## Notation for features (general notation for continuous and discrete random variables)

2

I'm looking for the right notation for features from different types. Let us say that my samples as $$m$$ features that can be modeled with $$X_1,...,X_m$$. The features Don't share the same distribution (i.e. some categorical, some numerical, etc.). Therefore, while $$X_i$$ might be a continuous random variable, $$X_j$$ could be a discrete random variable.

Now, given a data sample $$x=(x_1,...,x_m)$$, I want to talk about the probability, for example, $$P(X_k=x_k). But $$X_k$$ might be a continuous variable (i.e. the height of a person). Therefore, $$P(X_k=x_k)$$ will always be zero. However, it can also be a discrete variable (i.e. categorical feature or number of kids).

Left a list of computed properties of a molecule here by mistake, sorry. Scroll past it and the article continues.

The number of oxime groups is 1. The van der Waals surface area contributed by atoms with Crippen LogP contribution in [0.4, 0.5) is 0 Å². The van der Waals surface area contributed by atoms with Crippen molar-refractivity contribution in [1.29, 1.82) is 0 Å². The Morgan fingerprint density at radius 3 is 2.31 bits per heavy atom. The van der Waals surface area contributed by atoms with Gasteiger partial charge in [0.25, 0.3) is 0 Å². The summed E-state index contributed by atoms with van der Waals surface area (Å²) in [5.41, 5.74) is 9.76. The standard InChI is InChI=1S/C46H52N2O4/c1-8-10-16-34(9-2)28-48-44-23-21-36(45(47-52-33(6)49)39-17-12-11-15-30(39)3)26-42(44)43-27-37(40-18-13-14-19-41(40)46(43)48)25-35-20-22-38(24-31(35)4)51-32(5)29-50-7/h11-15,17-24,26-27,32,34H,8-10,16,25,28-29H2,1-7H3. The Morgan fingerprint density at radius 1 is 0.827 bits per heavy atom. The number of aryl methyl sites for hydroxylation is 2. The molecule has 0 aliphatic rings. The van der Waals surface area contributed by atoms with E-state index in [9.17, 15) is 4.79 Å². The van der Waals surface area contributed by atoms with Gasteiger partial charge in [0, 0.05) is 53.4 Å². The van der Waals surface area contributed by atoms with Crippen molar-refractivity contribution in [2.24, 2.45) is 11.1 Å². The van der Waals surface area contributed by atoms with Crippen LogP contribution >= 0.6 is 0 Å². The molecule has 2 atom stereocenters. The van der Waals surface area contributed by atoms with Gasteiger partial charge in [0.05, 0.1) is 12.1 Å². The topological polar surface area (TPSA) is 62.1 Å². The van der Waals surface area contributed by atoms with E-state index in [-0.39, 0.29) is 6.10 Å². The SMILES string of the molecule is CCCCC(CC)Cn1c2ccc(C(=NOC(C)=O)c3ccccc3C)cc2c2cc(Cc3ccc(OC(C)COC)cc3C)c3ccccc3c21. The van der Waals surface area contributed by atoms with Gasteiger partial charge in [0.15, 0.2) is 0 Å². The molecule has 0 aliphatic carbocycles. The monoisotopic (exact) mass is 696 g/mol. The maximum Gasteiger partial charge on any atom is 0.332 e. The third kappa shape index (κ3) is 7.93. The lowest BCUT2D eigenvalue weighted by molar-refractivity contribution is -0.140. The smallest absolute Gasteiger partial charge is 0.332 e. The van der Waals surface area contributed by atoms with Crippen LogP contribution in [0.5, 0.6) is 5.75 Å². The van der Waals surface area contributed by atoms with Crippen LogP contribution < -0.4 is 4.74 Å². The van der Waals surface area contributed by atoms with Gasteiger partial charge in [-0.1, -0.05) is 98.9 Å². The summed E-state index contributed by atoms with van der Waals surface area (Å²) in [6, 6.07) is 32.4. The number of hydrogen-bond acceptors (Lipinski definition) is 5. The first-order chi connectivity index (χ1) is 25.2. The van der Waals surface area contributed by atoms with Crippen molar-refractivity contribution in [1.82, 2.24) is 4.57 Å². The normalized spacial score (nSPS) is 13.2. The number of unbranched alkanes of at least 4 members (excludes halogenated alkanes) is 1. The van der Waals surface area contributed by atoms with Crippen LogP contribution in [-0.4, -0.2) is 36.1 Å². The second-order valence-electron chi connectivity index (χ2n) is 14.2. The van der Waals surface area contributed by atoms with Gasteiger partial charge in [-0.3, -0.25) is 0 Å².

I'm looking for a notation that is equivalent to $$P(X_k=x_k)$$ but can work for both continuous and discrete random variables.

0

As far as I am concerned, there is no distinction between a continuous and a discrete variable when it comes to notation. So $$P(X_k=x_k)$$ is perfectly fine for either.

To my knowledge, if $X$ is a continuous variable then for each constant $c$, $P(X=c)=0$. Instead of constants, we should talk about intervals and measure the probability using a probability density function. – Yael M – 2020-05-27T11:46:43.813

0

Maybe relying on set notation would work?

$$P(X_k \in s_k)$$ where:

• $$s_k = \{ x_k \}$$ if $$X_k$$ is discrete
• $$s_k = [ x_k-\epsilon , x_k+\epsilon]$$ if $$X_k$$ is continuous